Sunday, January 18, 2009

World War II Surfers

I am often asked what is the connection between my love of surfing and my continuous ramblings about World War II. Many can relate easily to the Vietnam War and its relationship to surfing as it has already been explored in the movies Big Wednesday and Apocalypse Now, but World War II also has a very strong basis as can be seen in this historical example.

In the early 1940's, surfing would have been practiced by only a few hundred individuals up an down the the west coast of California. Many of these surfers lived subsistance level lives along the beaches, often camping out for weeks on end to enjoy the pristine uncrowded conditions. On idle afternoons they would dive for abalone and losters, harvesting this complimentary food source off the coastal shelf.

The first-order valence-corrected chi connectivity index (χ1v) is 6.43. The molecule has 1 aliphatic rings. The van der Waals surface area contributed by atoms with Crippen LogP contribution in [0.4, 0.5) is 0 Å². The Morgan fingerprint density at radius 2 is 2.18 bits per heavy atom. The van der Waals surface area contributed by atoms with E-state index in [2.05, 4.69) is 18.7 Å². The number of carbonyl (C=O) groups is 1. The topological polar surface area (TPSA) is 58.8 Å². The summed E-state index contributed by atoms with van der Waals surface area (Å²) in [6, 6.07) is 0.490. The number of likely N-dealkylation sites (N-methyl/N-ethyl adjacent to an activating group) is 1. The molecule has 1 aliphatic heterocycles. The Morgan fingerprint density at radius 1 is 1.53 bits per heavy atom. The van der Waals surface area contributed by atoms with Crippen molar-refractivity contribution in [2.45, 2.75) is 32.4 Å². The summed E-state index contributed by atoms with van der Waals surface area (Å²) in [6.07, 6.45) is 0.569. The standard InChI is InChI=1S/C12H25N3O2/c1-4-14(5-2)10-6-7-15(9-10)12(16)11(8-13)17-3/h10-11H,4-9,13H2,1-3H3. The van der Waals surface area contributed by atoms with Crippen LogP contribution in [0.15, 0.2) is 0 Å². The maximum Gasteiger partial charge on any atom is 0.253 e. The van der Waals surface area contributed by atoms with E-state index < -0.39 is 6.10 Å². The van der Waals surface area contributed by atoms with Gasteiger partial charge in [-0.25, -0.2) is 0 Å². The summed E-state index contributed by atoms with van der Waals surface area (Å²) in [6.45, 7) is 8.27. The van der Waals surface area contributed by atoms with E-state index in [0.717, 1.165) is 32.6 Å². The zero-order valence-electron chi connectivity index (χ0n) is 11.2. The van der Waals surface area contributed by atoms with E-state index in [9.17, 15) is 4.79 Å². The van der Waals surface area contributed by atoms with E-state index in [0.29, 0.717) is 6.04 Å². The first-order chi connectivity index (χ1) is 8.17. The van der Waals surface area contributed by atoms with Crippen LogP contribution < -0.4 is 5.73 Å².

As war came to the United States, the military was eager to establish specialised groups of men who could serve specific tasks in combat. With the experiences learnt from island invasions in the Pacific, the US NAVY sought to create Underwater Demolition Teams, esssentially divers who could clear a safe path through mine fields and other explosive obsticals into the beaches so that the Marine amphibious landings could take place with reduced risk and casualties. But where to find such men??

It was Surfers' such as John Kelly(photo above), Bob Butt and Pete Peterson who formed up the nucleus of the US NAVY's initial UDT units, forerunners of the modern elite commando SEAL teams. Their peacetime skills were case hardened by the rigors of combat in the atolls of the South Pacifc.

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